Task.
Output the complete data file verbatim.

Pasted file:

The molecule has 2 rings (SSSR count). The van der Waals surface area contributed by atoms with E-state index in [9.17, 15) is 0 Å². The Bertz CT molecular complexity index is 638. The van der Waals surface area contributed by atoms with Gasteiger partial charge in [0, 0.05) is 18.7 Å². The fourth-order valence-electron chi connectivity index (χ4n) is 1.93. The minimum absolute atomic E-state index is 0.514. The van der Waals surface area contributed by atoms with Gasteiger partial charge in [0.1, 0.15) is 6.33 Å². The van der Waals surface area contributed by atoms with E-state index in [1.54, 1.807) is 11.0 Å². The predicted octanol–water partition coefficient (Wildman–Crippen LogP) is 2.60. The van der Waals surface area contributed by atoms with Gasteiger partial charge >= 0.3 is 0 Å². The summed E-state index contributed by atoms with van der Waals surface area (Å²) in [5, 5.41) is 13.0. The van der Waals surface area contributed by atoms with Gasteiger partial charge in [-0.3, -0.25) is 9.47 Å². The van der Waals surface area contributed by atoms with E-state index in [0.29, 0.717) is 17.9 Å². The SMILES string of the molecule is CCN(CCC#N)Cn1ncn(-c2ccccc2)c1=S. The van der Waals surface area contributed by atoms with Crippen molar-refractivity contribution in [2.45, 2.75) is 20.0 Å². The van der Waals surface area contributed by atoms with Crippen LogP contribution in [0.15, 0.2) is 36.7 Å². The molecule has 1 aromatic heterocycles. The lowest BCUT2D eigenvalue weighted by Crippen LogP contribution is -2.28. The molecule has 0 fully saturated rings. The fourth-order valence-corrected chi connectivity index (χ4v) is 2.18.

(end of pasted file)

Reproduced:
The molecule has 2 rings (SSSR count). The van der Waals surface area contributed by atoms with E-state index in [9.17, 15) is 0 Å². The Bertz CT molecular complexity index is 638. The van der Waals surface area contributed by atoms with Gasteiger partial charge in [0, 0.05) is 18.7 Å². The fourth-order valence-electron chi connectivity index (χ4n) is 1.93. The minimum absolute atomic E-state index is 0.514. The van der Waals surface area contributed by atoms with Gasteiger partial charge in [0.1, 0.15) is 6.33 Å². The van der Waals surface area contributed by atoms with E-state index in [1.54, 1.807) is 11.0 Å². The predicted octanol–water partition coefficient (Wildman–Crippen LogP) is 2.60. The van der Waals surface area contributed by atoms with Gasteiger partial charge >= 0.3 is 0 Å². The summed E-state index contributed by atoms with van der Waals surface area (Å²) in [5, 5.41) is 13.0. The van der Waals surface area contributed by atoms with Gasteiger partial charge in [-0.3, -0.25) is 9.47 Å². The van der Waals surface area contributed by atoms with E-state index in [0.29, 0.717) is 17.9 Å². The SMILES string of the molecule is CCN(CCC#N)Cn1ncn(-c2ccccc2)c1=S. The van der Waals surface area contributed by atoms with Crippen molar-refractivity contribution in [2.45, 2.75) is 20.0 Å². The van der Waals surface area contributed by atoms with Crippen LogP contribution in [0.15, 0.2) is 36.7 Å². The molecule has 1 aromatic heterocycles. The lowest BCUT2D eigenvalue weighted by Crippen LogP contribution is -2.28. The molecule has 0 fully saturated rings. The fourth-order valence-corrected chi connectivity index (χ4v) is 2.18.